Morningside Neighborhood Association Meeting

31 May 2011

By Cindy Ulshafer from the Statesman Journal

In the renovated Painters Hall in the Pringle Creek Community on May 12, the 35th annual meeting of the Morningside Neighborhood Association was buzzing with lively discussions.

Chairwoman Pamela Schmidling called the meeting to order and introduced the speakers. Angie Hedrick from Salem’s police department urged everyone

to check out —”the most up-to-date report” pinpointing Salem’s crime locations, according to Cpl. Jeff Wiedemann of the city’s Crime Prevention Unit.

He responded to neighbors Lee and Randy Lloyd’s concerns of speeding on Commercial Street. Jeanne Spaziani described a hazardous street corner near her home. “I drive by there all the time,” said Wiedemann, and said he’d watch for offending evidence. Knowing your neighbors is the best crime deterrent, he added, and Hedrick put in an early pitch for the Neighborhood Watch program.

City Councilor Brad Nanke, a volunteer in that position for 11 years, talked about the city’s revenues, improvements and goals. One neighbor asked if there is a plan for handling heavier traffic after Trader Joe’s opens, and Nanke said he’d invite a city traffic engineer to the next association meeting. Talking about a “big nasty earthquake” that could be due in this area, Roger Stevenson of Community Emergency Response Team was pleased that a third of the people in the audience have a two-week emergency preparedness kit. When assembling a kit, he said, think of it as “just a long camping trip in your front yard.”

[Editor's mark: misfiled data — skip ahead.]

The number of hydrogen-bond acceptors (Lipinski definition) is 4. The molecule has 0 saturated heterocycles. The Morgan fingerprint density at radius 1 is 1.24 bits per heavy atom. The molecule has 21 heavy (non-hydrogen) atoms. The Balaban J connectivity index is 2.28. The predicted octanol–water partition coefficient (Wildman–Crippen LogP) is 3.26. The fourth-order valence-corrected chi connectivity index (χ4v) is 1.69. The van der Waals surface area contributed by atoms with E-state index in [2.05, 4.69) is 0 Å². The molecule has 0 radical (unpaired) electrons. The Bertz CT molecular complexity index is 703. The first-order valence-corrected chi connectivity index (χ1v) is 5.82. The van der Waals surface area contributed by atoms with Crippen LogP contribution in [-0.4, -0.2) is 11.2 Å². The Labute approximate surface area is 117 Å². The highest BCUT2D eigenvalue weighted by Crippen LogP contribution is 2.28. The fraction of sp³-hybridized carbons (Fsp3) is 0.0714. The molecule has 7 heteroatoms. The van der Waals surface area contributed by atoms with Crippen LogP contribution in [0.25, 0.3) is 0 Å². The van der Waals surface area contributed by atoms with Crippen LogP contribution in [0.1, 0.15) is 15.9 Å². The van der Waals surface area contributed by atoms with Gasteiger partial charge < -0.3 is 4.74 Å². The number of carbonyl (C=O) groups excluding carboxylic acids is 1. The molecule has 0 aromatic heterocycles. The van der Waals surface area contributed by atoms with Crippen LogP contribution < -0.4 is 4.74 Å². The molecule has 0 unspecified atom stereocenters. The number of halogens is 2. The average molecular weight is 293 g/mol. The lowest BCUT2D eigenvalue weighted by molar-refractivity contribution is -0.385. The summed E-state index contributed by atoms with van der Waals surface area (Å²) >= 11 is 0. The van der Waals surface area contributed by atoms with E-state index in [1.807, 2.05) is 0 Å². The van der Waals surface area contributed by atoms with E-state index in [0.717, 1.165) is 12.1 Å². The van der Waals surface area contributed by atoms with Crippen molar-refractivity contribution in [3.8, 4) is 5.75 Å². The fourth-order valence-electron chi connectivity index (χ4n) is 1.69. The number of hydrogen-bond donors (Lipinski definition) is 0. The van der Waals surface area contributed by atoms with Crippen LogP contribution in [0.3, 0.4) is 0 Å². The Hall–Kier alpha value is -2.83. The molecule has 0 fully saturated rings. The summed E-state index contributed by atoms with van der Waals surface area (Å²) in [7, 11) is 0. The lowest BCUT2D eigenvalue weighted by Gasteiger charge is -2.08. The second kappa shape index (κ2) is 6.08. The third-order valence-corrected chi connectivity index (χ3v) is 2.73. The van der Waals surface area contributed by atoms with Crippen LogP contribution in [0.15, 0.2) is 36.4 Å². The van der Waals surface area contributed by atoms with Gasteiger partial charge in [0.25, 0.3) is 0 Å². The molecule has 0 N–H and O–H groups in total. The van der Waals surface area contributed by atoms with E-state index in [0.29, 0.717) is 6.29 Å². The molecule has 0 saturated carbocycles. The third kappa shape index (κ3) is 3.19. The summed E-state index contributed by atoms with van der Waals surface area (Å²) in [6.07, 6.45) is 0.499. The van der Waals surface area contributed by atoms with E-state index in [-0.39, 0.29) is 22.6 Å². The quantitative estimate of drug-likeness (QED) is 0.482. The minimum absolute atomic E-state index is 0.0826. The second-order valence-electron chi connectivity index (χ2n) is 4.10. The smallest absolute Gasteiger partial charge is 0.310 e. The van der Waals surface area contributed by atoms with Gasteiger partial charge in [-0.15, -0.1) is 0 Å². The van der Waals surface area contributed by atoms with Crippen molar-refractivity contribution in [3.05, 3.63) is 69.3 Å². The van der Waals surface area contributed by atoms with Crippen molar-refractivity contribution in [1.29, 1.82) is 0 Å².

Jeff Kresner of the Red Cross suggested that each family have one contact person outside of the area. Text messages transmit easier than cell phone calls during a disaster. Like other guest speakers, he said there are volunteer positions open. Salem’s mayor Anna Peterson praised the work of the association, saying, “You’re well represented. The city is only as strong as an individual.” She said that already two years ago the city budget was being adjusted so now there’s less “jostling for those very few resources.”

Before closing, Schmidling asked if there were two neighbors willing to fill out the association board, and Mike Mitchell and Tony Sorem volunteered. She also lauded Pringle Creek for offering gardening space for neighborhood use. Several college-age people attended, seeking ways to be involved, reassuring the rest of us that our neighborhood will be in good hands in future years. 

Cindy Ulshafer is a freelance writer covering events in South Salem. Contact her at at least two to four weeks before your event if you’d like it to be considered for coverage.